What’s more, nearly the entire amount that BUSD expects to receive as its Cost of Living Adjustment in the 2020-2021 school year is already claimed for known increased expenses. Of the $2.4M of additional funding we expect to receive, we expect that $800,000 will go to the regular increases in pay associated with our salary schedules (step and column increases). Another $500,000 will be required to meet our obligations to provide our students with important Special Education services. And still another portion – $1M – will be needed for required increases in BUSD’s contributions to employees’ retirement benefits. This leaves only a small amount left for other costs.
In effect, COLA increases don’t provide districts with resources to increase the salaries of our employees.
A Closer Look: Increasing Retirement Expenses
Let’s look more closely at the district’s mandatory contributions to the State employee retirement funds. During the 2019-2020 school year, BUSD’s mandated contribution to the California State Teachers Retirement System (CalSTRS) and the California Public Employee Retirement System (CalPERS) will hit approximately $21.7M. That represents 12.8% of the District’s total General Fund. Another way to think about this is that 12.8 cents out of every dollar in the District’s General Fund will go directly to these two pension funds. Meanwhile, employees are also required to contribute increasing percentages of their paycheck, now as much as 10.25% of their salary, to this system as well.
This chart shows the mandated percentage contribution by the District to California’s employee retirement funds. For example, in 2014 the District had to contribute 8.88% of a teacher’s salary to CalSTRS. By 2020 the contribution will be 19.1% of a teacher’s salary.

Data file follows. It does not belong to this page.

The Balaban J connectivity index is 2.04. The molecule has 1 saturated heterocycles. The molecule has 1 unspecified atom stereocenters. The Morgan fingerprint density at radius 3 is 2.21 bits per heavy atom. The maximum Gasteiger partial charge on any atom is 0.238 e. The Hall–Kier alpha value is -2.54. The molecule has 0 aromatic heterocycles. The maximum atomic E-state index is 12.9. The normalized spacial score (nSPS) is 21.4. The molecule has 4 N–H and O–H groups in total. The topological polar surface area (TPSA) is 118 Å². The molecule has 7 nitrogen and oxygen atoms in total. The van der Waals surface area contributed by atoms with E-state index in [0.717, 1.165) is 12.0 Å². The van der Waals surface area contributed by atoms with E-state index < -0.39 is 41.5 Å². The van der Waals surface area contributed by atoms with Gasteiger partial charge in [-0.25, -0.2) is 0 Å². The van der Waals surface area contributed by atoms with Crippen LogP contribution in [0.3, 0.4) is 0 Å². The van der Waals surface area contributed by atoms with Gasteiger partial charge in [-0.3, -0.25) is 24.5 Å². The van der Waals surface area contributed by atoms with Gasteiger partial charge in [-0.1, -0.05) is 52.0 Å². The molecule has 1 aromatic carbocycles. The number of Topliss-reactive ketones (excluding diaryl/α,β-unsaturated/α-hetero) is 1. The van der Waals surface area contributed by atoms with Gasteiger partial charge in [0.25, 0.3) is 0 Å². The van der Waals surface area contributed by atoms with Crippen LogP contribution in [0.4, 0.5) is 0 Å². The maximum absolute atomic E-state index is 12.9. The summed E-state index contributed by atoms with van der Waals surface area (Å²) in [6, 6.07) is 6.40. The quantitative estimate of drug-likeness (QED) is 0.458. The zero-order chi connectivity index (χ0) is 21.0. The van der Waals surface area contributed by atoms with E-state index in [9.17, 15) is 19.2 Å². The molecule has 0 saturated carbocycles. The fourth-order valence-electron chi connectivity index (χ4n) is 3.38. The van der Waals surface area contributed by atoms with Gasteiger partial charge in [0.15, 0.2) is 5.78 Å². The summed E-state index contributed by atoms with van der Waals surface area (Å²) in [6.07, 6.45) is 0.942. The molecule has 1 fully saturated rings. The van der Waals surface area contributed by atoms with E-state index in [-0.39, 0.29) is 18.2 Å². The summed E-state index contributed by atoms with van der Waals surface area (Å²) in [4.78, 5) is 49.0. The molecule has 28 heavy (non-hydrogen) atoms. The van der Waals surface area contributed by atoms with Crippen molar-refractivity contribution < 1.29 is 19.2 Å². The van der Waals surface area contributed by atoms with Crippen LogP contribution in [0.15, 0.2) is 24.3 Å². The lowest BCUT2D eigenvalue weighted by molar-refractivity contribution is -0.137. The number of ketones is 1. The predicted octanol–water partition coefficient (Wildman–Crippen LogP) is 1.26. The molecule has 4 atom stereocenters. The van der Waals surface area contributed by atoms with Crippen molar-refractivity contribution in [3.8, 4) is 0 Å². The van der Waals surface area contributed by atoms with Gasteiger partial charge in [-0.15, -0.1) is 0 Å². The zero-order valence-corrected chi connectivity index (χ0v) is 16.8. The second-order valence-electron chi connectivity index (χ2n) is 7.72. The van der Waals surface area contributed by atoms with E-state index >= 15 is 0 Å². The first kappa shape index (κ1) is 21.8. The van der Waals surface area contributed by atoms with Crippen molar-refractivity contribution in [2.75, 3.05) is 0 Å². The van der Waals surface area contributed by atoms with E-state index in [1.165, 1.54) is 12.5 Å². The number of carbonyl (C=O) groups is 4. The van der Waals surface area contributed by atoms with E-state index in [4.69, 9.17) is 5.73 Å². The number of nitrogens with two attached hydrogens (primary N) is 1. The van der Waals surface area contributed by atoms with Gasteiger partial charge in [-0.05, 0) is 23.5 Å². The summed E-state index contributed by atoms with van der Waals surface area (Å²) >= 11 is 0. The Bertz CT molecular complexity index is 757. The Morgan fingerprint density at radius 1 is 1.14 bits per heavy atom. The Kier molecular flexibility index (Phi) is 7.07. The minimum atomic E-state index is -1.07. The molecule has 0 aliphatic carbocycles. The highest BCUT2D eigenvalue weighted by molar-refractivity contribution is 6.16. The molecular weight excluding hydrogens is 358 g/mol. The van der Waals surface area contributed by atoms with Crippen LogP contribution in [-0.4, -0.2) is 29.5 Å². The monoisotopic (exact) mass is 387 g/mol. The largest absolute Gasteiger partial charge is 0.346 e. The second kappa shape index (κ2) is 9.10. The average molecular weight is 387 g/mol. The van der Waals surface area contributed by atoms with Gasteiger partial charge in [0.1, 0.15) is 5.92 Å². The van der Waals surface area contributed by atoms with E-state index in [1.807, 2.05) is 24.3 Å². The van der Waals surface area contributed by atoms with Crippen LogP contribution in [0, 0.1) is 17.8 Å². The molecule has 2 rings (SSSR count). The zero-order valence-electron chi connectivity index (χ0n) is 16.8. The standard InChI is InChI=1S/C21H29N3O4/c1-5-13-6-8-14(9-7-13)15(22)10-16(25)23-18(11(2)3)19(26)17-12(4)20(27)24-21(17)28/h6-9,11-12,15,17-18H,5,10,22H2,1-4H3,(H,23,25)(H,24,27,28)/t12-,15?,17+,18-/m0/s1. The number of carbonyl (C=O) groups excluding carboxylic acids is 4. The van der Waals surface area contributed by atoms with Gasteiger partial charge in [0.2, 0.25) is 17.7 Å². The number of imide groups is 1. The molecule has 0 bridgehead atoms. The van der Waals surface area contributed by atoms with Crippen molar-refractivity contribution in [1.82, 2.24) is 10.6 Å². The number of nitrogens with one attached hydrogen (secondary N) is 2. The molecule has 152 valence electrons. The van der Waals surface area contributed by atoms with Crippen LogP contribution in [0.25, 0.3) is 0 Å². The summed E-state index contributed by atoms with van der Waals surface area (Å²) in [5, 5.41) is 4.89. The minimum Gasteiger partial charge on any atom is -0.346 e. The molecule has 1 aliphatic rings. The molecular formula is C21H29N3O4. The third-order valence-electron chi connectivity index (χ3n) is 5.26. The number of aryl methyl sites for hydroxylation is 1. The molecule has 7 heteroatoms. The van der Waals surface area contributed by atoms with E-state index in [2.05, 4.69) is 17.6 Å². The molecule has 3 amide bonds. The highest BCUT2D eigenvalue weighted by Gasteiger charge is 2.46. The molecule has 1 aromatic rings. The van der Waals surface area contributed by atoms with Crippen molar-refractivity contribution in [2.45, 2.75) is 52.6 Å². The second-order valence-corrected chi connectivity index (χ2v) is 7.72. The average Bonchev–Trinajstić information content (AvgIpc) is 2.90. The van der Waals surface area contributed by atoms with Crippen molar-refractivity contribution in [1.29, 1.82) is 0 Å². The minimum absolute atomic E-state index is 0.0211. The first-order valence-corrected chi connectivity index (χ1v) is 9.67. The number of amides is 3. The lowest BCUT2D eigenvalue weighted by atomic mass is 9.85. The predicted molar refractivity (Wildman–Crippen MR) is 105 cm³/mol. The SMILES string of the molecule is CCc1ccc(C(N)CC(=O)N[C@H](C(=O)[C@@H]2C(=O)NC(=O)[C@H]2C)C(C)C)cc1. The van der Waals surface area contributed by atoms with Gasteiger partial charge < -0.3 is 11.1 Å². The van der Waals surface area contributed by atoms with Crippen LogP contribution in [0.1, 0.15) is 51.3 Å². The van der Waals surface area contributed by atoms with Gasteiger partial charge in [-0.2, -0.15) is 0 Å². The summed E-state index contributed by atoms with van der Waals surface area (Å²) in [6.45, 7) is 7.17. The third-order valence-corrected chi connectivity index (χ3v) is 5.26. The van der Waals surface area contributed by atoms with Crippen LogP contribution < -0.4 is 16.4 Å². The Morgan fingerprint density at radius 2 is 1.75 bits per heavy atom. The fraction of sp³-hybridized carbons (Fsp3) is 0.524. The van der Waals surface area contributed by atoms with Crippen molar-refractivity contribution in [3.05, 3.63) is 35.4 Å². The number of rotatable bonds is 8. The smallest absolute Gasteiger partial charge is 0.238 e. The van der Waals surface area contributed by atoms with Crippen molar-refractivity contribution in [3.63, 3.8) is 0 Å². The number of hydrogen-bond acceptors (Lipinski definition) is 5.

The COLA increase to state funding is inadequate, doesn’t reflect the financial realities of operating a school district in the Bay Area, and paints an unsustainable long-term picture for BUSD and many California school districts. We’ll need to come together as a community invested in providing a quality education to all our students and seek solutions beyond further cutting of staff, services and programs. As I mentioned in Part One of this series, this is why three important measures in support of Berkeley schools are planned for the March 2020 Ballot.
Reliance on Local Solutions
Even though it’s not fair to expect local communities to make up for shortfalls in state funding, this is what many Bay Area communities are finding to be necessary. The Board of Education is expected to vote to approve on November 20 the new “Berkeley Educator Recruitment and Retention Act”. This parcel tax, which Berkeley voters will consider in March, will generate additional funds that can be spent on salaries, adding much needed resources for recruitment and retention. Many local districts have already passed or are planning to pass similar funding measures.
Even with this new tax revenue, I expect that there will be no way around additional cuts to the General Fund budget in the 2020-2021 school year. Though we don’t know right now how much we’ll need to cut, the numbers I’ve shared over these three budget posts suggest that this may be $1M or more.
Through work with the Parent Advisory Committee and the Superintendent’s Budget Advisory Committee, as well as the engagement of BUSD staff, families and our community, I’m confident we will find solutions to these budget challenges and continue to meet our mission to enable and inspire our diverse student body to achieve academic excellence and make positive contributions to our world.